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What do the U.S., Grenada and the Venezuelan crisis have in common?

  • The Guardian (Charlottetown)
  • 28 May 2019
  • PETER MCKENNA GUEST OPINION Peter McKenna is professor and chair of political science at the University of Prince Edward Island.

Having just returned in early May from almost two weeks in the tiny Caribbean country of Grenada, I can certainly confirm that the Venezuelan crisis was clearly the talk of the town.

Touring around the hilly capital of St. George’s, the locals were eager to chat about the dramatic events unfolding in nearby Venezuela.

Much to the chagrin and horror of my partner and daughter, it was always part of my plan to make a quick trip to Venezuela (just one hour away by air) during my Grenada visit. But it was made very clear to me by my local Air Canada representative that such an excursion would not be a good idea at this time. Besides, she stressed, there were no direct flights from Grenada to Venezuela and she was adamant about not telling me whether I could get there directly from neighbouring Trinidad or Barbados.

Like many Grenadians, she went on about the attempted coup by Venezuelan opposition leader Juan Guaidó on April 30, and the subsequent violent crackdown on dissent by the Nicolás Maduro government. Some Grenadians were even wondering out loud about the possibility of a calamitous U.S. military invasion of Venezuela.

Interestingly enough, I could see three small warships slowly making their way eastward through the Caribbean Sea on May 1 — all steaming for the safe port of St. George’s after undoubtedly passing by Venezuela. And I highly doubt that it was just a coincidence that those vessels were in the area. In fact, it was later confirmed that they were all actually from Brazil — surely at the urging of Washington given the bromance between U.S. President Donald Trump and far-right Brazilian President Jair Bolsonaro.

It’s worth recalling, of course, that the people of Grenada know firsthand what it is like to be in the crosshairs of the United States.

Indeed, the U.S. military — under the presidential orders of the hawkish and old cold warrior Ronald Reagan — invaded the socalled “Spice Island” in late October of 1983.

Many of the reasons put forward by the Reagan White House to justify the invasion lacked credibility — including a scurrilous claim that the lives of American medical students at St. George’s University were at risk.

To this day, no one knows the official death count of innocent Grenadians killed during the U.S.led invasion that involved roughly 6,000 U.S. military personnel (in a country with barely a 1,600-strong professional armed force). I visited the spot where a mental hospital once stood, on the hillside overlooking the capital, where over 30 patients were killed by wayward U.S. bombs.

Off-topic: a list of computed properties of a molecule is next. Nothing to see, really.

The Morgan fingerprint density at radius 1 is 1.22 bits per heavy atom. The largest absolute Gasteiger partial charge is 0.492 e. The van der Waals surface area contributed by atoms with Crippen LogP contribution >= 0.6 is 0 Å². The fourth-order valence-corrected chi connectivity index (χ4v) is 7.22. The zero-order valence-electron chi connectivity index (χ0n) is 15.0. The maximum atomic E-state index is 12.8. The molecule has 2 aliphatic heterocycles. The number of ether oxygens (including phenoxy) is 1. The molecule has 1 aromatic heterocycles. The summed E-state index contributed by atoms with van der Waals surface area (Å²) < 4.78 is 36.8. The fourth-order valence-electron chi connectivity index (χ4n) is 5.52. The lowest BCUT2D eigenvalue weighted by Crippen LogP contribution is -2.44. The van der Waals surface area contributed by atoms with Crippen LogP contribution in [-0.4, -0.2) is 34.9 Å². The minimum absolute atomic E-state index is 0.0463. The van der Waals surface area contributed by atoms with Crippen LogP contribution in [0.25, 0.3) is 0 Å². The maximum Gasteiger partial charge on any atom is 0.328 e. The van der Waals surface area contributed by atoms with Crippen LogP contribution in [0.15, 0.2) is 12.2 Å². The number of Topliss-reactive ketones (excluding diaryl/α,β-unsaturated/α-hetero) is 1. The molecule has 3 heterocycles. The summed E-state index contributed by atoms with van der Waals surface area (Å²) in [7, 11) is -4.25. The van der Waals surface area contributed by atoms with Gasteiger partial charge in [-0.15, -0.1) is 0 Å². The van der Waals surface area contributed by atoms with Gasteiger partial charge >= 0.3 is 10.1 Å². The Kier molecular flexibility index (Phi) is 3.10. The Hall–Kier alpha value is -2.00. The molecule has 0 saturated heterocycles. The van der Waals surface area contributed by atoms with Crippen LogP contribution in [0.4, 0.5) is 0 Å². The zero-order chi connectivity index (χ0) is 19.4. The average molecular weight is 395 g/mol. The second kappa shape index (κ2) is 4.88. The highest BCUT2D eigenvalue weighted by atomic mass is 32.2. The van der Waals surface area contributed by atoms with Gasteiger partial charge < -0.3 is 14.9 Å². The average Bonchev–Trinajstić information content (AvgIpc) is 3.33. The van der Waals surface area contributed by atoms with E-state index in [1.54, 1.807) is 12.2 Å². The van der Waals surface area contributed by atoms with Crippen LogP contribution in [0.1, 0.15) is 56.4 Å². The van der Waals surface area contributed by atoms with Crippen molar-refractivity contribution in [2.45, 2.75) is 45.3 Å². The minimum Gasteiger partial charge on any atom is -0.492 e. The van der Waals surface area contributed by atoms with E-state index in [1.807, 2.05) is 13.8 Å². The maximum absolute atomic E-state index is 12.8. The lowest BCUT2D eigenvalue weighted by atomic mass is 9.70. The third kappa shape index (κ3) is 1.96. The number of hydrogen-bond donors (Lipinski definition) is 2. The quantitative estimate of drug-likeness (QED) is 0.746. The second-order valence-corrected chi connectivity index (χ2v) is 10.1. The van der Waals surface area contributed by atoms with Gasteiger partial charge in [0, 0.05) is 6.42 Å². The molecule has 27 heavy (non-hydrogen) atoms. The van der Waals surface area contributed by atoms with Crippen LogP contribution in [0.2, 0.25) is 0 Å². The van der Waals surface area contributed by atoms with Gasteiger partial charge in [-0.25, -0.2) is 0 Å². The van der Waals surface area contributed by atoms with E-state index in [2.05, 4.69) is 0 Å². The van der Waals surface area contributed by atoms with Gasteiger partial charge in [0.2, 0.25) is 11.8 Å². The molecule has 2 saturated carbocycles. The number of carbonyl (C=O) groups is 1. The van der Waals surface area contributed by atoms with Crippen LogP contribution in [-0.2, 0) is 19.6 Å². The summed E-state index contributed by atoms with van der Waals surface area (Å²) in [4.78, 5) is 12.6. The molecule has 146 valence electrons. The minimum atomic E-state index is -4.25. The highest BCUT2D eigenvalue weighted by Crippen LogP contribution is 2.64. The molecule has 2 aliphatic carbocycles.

A number of countries in the Caribbean, though this is not widely publicized, are deeply concerned about the potential loss of life from any U.S. attempt to compel regime change in Venezuela. They have made it very clear to Washington that they strongly oppose President Trump’s loose talk about a “military option” for Venezuela.

Commonwealth Caribbean or (CARICOM) member Antigua has gone one step further and rejected outright the coronation of Juan Guaidó as interim Venezuelan president.

“In fact, we (CARICOM) believe that it is an extremely dangerous precedent … which has absolutely no basis in law, it has no constitutional backing, it has no support of international law, and it’s really an affront to democracy within the hemisphere,” Antiguan Prime Minister Gaston Browne recently told the Miami Herald newspaper.

Grenadian Minister of Foreign Affairs Peter Charles David recently told Grenada’s The New Today newspaper: “We do not want to see happen in the Caribbean what would happen in places like Libya where you intervene, you overthrow and then a mess is made as happened in Libya with ISIS and all of that literally taking over the country of Libya.” He went on to add that regional states would continue to push for a negotiated solution to the Venezuelan crisis and that “we believe in non-interference, nonintervention, democracy, rule of law — all of those principles we as Caribbean countries subscribe to — therefore we urged all of the countries to pull back.”

Perhaps it’s not all that surprising, then, that the centre-right Grenadian government of Keith Mitchell is dead set against any chatter of the U.S. invading beleaguered Venezuela. Like Venezuela, Grenada knows the pitfalls of outside interference, has a strong independence streak amongst its people and has witnessed the igniting of a nationalist flame in the past. Once again, we see that past U.S. actions can have negative implications for American foreign policy in today’s Caribbean region.

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